The Blog to Transform Advanced Care
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Honoring Choices® Tennessee Works To Make Advance Directives An Employee Benefit
Honoring Choices® Tennessee (HCTN) became a member of C-TAC last year because it believes C-TAC’s work at the national level is critical to making Advance Care Planning user-friendly at the state level. Specifically C-TAC’s work toward state reciprocity—ensuring that legal ACP conversations happening in one state are valid in all others—is very important to HCTN’s work in “normalizing” advance care planning.
Research from Tennessee indicates most working-age individuals believe their employer, typically their health benefits provider, is the place they should look to get information about advance directives and how to create them. Relatively few human resources professionals/departments in our state are familiar with advance care planning and its importance.
In 2015, Tennessee’s Commissioner of Health and other leaders convened a group of more than 15 statewide organizations to help educate Tennesseans about the importance of Advance Care Planning. That effort, Advance Directives @ Work in TN, is spearheaded by Honoring Choices® Tennessee, a nonprofit organization collaborating with Vanderbilt University’s Center for Quality Aging, to take the message into the workplace.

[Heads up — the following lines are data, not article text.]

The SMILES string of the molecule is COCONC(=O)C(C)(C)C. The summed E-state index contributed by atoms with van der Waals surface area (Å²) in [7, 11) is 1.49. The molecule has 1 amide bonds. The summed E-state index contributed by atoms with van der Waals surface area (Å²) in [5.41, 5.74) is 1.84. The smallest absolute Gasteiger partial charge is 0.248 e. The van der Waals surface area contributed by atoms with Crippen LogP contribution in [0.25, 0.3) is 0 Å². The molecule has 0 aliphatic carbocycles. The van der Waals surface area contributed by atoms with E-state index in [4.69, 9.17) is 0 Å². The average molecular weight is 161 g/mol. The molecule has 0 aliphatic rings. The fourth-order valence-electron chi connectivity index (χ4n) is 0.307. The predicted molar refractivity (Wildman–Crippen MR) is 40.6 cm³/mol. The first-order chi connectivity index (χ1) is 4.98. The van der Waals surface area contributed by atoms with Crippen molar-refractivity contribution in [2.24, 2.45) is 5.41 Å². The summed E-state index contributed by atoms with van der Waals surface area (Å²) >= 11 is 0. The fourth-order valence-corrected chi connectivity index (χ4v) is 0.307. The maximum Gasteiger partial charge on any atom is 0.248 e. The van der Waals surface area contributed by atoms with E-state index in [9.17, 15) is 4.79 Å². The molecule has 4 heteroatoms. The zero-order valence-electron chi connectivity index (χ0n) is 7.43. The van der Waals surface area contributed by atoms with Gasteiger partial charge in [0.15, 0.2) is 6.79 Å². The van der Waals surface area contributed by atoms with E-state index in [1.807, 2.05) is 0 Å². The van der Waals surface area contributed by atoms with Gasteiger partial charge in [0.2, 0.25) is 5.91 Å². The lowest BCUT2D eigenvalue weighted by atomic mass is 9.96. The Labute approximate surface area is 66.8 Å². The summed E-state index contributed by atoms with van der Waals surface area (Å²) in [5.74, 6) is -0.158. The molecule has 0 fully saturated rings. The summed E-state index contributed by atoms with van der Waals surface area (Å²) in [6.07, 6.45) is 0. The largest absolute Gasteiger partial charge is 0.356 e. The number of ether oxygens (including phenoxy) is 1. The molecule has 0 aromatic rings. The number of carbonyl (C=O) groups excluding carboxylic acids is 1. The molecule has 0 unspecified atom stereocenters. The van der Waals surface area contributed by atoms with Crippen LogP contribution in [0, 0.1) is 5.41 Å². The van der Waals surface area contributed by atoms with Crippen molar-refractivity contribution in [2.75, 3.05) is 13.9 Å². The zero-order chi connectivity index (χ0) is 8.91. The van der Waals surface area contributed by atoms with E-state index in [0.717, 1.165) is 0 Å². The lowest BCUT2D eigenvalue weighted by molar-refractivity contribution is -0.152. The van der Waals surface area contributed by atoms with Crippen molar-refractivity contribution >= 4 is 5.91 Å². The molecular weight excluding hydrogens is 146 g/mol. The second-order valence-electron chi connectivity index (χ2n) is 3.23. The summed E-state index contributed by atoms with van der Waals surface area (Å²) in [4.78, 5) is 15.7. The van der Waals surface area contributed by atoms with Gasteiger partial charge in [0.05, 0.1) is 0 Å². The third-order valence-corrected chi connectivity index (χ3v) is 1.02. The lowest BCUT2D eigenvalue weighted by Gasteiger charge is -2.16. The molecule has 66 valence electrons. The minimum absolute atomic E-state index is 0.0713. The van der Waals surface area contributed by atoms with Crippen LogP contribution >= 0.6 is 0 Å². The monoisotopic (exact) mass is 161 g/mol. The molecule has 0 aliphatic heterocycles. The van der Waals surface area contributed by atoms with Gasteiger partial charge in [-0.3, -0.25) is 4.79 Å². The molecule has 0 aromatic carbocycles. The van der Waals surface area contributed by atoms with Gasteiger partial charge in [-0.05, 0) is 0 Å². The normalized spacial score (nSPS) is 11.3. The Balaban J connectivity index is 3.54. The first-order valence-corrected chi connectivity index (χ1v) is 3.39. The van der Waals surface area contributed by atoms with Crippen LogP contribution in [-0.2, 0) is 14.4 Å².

The Patient Self-Determination Act requires healthcare providers to inform adult patients at the time of admission about their rights under state law to make decisions about medical care. These rights include the ability to craft an advance directive—in Tennessee an umbrella term including a living will and healthcare power of attorney.
The negative consequences of millions of adults foregoing advance directives are numerous for employers, the health-care system and patients. High healthcare costs and family hardship are among the main concerns.
Research suggests that $1.7 billion in annual health-care expenses could be saved if all adults had an advance directive. Advance directives also help to avoid unwanted, futile medical intervention that can cause anguish for loved ones.
This year, more than 65 million Americans or roughly 30 percent of the population are providing 20 hours of care for chronically ill, disabled, or aging family members. Roughly 73% of caregivers are working full-time or part-time and are juggling the demands of caregiving, home, family and work.
Resources on the subject of advance directives can help patients face the complex issues in modern medicine and encourage them to take charge of their end-of-life care. Such actions can reduce health-care costs while preserving patient dignity and quality of care.
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